(d)(1) In regulating the custody of the children, the court shall provide for the reasonable right of visitation by the natural parent not having custody of the children, except upon the showing of cause why the right should not be granted or as provided in subdivision 15-5-16(d)(4). The court shall mandate compliance with its order by both the custodial parent and the children. In the event of noncompliance, the noncustodial parent may file a motion for contempt in family court. Upon a finding by the court that its order for visitation has not been complied with, the court shall exercise its discretion in providing a remedy, and define the noncustodial parent's visitation in detail. However, if a second finding of noncompliance by the court is made, the court shall consider this to be grounds for a change of custody to the noncustodial parent.

(2) In regulating the custody and determining the best interests of children, the fact that a parent is receiving public assistance shall not be a factor in awarding custody.

(3) A judicial determination that the child has been physically or sexually abused by the natural parent shall constitute sufficient cause to deny the right of visitation. However, when the court enters an order denying visitation under this section, it shall review the case at least annually to determine what, if any, action the parent has taken to rehabilitate himself or herself and whether the denial of visitation continues to be in the child's best interests.

(4) No person shall be granted custody of or visitation with a child if that person has been convicted under or pled nolo contendere to a violation of §§ 11-37-2, 11-37-4, or 11-37-8.1 or other comparable law of another jurisdiction, and the child was conceived as a result of that violation; unless after hearing the family court finds that the natural mother or legal guardian consents to visitation with the child, and the court determines that visitation is in the best interest of the child, then the court may order supervised visitation and counseling.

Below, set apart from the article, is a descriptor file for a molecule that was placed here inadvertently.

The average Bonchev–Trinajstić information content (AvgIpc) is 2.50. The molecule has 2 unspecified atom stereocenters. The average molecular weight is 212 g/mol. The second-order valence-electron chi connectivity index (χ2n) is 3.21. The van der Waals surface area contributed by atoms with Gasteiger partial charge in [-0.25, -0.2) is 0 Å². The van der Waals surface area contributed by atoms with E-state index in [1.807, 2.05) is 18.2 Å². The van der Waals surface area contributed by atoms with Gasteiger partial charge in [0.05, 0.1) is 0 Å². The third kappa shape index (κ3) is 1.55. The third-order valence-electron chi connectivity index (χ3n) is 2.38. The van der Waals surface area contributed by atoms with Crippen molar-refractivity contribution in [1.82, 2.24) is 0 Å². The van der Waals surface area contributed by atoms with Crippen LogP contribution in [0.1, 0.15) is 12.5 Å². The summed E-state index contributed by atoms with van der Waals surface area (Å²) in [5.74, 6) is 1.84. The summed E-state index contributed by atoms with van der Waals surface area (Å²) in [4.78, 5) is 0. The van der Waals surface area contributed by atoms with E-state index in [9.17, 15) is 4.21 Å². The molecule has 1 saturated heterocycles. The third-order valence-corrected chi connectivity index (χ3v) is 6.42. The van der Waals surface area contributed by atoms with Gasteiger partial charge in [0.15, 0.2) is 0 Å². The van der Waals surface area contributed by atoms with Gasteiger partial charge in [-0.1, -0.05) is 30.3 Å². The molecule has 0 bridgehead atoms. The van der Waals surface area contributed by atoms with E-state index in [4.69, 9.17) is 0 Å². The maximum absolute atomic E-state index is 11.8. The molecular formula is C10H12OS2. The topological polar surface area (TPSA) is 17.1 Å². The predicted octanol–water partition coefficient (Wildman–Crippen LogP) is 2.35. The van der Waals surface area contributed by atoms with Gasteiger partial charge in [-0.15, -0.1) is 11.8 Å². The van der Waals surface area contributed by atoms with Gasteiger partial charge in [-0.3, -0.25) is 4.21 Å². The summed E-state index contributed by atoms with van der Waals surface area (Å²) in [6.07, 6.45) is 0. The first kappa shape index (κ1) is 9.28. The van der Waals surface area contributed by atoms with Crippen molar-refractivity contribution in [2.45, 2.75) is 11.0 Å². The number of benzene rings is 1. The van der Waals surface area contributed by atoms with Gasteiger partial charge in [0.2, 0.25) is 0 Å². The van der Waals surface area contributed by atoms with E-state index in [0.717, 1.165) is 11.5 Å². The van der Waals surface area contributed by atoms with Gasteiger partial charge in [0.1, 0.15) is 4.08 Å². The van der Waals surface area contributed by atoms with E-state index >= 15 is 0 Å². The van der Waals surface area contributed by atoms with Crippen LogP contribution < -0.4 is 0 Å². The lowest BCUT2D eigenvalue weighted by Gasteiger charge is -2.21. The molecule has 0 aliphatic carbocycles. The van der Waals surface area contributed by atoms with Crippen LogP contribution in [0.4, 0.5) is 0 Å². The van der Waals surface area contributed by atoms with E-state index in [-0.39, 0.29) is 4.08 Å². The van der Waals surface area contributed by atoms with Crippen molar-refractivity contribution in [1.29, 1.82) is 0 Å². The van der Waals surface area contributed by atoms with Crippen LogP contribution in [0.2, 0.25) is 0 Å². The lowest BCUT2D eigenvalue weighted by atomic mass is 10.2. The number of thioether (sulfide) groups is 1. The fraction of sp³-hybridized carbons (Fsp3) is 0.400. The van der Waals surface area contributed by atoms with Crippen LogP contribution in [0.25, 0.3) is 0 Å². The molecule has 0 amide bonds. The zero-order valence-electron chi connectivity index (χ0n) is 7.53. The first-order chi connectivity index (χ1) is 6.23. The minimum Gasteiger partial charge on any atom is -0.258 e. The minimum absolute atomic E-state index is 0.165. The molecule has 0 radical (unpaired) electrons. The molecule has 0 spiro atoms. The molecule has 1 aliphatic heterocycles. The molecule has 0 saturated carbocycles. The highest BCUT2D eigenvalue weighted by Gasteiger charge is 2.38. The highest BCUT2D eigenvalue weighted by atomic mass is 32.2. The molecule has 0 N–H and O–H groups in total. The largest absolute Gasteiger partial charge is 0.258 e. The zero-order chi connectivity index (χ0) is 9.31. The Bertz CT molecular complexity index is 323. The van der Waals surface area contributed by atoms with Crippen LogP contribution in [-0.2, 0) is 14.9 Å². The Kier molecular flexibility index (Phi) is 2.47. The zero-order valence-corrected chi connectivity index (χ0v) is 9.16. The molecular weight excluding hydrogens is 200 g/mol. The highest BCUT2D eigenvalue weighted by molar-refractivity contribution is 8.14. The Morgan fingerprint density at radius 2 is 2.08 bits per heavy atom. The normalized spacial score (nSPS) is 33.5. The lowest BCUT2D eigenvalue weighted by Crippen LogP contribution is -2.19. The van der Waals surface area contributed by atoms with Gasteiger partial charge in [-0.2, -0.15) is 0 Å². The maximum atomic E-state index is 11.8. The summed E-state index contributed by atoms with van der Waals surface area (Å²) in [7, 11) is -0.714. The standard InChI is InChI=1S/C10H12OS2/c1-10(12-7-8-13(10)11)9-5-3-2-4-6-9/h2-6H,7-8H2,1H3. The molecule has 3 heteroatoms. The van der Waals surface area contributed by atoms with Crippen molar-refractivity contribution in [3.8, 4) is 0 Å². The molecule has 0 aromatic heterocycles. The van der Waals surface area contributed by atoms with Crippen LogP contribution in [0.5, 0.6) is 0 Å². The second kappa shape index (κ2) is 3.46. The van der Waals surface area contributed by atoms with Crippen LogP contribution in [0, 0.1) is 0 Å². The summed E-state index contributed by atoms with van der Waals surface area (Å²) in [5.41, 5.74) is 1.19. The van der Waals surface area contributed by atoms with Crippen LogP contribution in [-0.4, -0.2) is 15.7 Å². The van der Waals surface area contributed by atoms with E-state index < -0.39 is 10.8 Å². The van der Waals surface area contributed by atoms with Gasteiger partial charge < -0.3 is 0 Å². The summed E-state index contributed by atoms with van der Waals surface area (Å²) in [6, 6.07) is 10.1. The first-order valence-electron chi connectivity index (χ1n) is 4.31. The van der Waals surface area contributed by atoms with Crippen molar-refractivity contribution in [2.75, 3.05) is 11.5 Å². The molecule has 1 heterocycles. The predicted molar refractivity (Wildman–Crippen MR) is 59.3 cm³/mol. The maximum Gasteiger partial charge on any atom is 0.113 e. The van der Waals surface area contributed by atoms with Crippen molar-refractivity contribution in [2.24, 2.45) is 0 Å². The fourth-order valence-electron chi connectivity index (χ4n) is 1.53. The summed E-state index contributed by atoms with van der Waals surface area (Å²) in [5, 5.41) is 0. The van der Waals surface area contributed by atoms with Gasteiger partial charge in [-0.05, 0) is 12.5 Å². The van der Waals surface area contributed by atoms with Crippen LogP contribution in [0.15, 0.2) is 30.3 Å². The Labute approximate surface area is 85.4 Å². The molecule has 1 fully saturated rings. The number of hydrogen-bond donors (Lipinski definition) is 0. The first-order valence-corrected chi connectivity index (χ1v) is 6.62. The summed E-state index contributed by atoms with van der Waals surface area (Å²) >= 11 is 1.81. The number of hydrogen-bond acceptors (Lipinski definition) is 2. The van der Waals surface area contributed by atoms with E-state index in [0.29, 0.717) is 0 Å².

(5) The court may order a natural parent who has been denied the right of visitation due to physical or sexual abuse of his or her child to engage in counseling. The failure of the parent to engage in counseling, ordered by the court pursuant to this section, shall constitute sufficient cause to deny visitation.

(e) In all hearings regarding denial of visitation, the court shall make findings of fact.

(f) This chapter does not affect the right of the family court to award alimony or support pendente lite.

(g)(1) Notwithstanding the provisions of this section and § 15-5-19, the court, when making decisions regarding child custody and visitation, shall consider evidence of past or present domestic violence. Where domestic violence is proven, any grant of visitation shall be arranged so as to best protect the child and the abused parent from further harm.

(2) In addition to other factors that a court must consider in a proceeding in which the court has made a finding of domestic or family violence, the court shall consider as primary the safety and well-being of the child and of the parent who is the victim of domestic or family violence. The court shall also consider the perpetrator's history of causing physical harm, bodily injury or assault to another person.